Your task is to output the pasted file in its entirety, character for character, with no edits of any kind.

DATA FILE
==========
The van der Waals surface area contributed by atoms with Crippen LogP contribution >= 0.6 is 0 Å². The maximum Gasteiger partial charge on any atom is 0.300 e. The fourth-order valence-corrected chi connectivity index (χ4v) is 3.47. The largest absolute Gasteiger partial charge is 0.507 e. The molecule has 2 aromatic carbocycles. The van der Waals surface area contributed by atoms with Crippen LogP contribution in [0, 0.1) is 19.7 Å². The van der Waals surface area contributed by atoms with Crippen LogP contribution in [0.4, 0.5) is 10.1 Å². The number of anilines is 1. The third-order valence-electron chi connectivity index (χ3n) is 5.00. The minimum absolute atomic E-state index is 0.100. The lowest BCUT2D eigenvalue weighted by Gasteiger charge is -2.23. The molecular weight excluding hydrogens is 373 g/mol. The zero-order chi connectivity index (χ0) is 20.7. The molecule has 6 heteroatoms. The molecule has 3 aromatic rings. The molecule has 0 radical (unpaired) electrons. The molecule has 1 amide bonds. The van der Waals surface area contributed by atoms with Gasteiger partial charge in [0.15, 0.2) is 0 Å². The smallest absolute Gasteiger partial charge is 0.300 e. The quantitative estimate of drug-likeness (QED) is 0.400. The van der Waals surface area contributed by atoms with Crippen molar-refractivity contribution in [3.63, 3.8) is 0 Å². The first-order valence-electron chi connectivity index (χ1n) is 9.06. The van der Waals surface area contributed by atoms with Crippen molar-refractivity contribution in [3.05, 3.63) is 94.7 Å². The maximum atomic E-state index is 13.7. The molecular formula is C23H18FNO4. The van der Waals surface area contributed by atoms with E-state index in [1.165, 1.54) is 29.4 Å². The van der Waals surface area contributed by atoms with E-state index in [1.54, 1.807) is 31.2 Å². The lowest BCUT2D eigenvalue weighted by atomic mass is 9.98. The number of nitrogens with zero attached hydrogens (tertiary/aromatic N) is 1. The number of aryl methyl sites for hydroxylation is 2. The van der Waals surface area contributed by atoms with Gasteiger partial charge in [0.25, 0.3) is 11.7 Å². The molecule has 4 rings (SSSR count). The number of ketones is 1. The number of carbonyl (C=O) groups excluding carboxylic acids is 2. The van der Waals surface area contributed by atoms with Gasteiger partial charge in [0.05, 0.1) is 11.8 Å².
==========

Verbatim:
The van der Waals surface area contributed by atoms with Crippen LogP contribution >= 0.6 is 0 Å². The maximum Gasteiger partial charge on any atom is 0.300 e. The fourth-order valence-corrected chi connectivity index (χ4v) is 3.47. The largest absolute Gasteiger partial charge is 0.507 e. The molecule has 2 aromatic carbocycles. The van der Waals surface area contributed by atoms with Crippen LogP contribution in [0, 0.1) is 19.7 Å². The van der Waals surface area contributed by atoms with Crippen LogP contribution in [0.4, 0.5) is 10.1 Å². The number of anilines is 1. The third-order valence-electron chi connectivity index (χ3n) is 5.00. The minimum absolute atomic E-state index is 0.100. The lowest BCUT2D eigenvalue weighted by Gasteiger charge is -2.23. The molecular weight excluding hydrogens is 373 g/mol. The zero-order chi connectivity index (χ0) is 20.7. The molecule has 6 heteroatoms. The molecule has 3 aromatic rings. The molecule has 0 radical (unpaired) electrons. The molecule has 1 amide bonds. The van der Waals surface area contributed by atoms with Gasteiger partial charge in [0.15, 0.2) is 0 Å². The smallest absolute Gasteiger partial charge is 0.300 e. The quantitative estimate of drug-likeness (QED) is 0.400. The van der Waals surface area contributed by atoms with Crippen molar-refractivity contribution in [3.63, 3.8) is 0 Å². The first-order valence-electron chi connectivity index (χ1n) is 9.06. The van der Waals surface area contributed by atoms with Crippen molar-refractivity contribution in [3.05, 3.63) is 94.7 Å². The maximum atomic E-state index is 13.7. The molecular formula is C23H18FNO4. The van der Waals surface area contributed by atoms with E-state index in [1.165, 1.54) is 29.4 Å². The van der Waals surface area contributed by atoms with E-state index in [1.54, 1.807) is 31.2 Å². The lowest BCUT2D eigenvalue weighted by atomic mass is 9.98. The number of nitrogens with zero attached hydrogens (tertiary/aromatic N) is 1. The number of aryl methyl sites for hydroxylation is 2. The van der Waals surface area contributed by atoms with Gasteiger partial charge in [0.25, 0.3) is 11.7 Å². The molecule has 4 rings (SSSR count). The number of ketones is 1. The number of carbonyl (C=O) groups excluding carboxylic acids is 2. The van der Waals surface area contributed by atoms with Gasteiger partial charge in [0.05, 0.1) is 11.8 Å².